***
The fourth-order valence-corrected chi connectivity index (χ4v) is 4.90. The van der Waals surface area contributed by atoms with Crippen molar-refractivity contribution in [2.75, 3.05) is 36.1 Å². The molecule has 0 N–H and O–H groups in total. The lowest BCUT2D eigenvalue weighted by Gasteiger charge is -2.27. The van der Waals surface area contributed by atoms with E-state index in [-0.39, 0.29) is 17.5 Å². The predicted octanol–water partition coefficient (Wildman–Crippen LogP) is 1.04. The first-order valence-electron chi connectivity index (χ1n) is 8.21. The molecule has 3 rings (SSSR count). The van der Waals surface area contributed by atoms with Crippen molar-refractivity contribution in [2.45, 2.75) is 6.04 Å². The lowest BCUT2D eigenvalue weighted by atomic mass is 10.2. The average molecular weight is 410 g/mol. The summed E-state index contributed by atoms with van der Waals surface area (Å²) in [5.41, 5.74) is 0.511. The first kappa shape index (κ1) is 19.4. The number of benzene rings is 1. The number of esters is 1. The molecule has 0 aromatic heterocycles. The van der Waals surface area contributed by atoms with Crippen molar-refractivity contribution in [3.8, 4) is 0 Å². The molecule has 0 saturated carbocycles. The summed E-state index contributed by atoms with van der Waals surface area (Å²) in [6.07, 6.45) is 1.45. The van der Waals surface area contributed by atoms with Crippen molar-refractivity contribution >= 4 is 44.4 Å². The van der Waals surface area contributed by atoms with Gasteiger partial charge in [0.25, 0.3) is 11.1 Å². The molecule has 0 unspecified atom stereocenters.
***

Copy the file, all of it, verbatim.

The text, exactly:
The fourth-order valence-corrected chi connectivity index (χ4v) is 4.90. The van der Waals surface area contributed by atoms with Crippen molar-refractivity contribution in [2.75, 3.05) is 36.1 Å². The molecule has 0 N–H and O–H groups in total. The lowest BCUT2D eigenvalue weighted by Gasteiger charge is -2.27. The van der Waals surface area contributed by atoms with E-state index in [-0.39, 0.29) is 17.5 Å². The predicted octanol–water partition coefficient (Wildman–Crippen LogP) is 1.04. The first-order valence-electron chi connectivity index (χ1n) is 8.21. The molecule has 3 rings (SSSR count). The van der Waals surface area contributed by atoms with Crippen molar-refractivity contribution in [2.45, 2.75) is 6.04 Å². The lowest BCUT2D eigenvalue weighted by atomic mass is 10.2. The average molecular weight is 410 g/mol. The summed E-state index contributed by atoms with van der Waals surface area (Å²) in [5.41, 5.74) is 0.511. The first kappa shape index (κ1) is 19.4. The number of benzene rings is 1. The number of esters is 1. The molecule has 0 aromatic heterocycles. The van der Waals surface area contributed by atoms with Crippen molar-refractivity contribution in [3.8, 4) is 0 Å². The molecule has 0 saturated carbocycles. The summed E-state index contributed by atoms with van der Waals surface area (Å²) in [6.07, 6.45) is 1.45. The van der Waals surface area contributed by atoms with Crippen molar-refractivity contribution >= 4 is 44.4 Å². The van der Waals surface area contributed by atoms with Gasteiger partial charge in [0.25, 0.3) is 11.1 Å². The molecule has 0 unspecified atom stereocenters.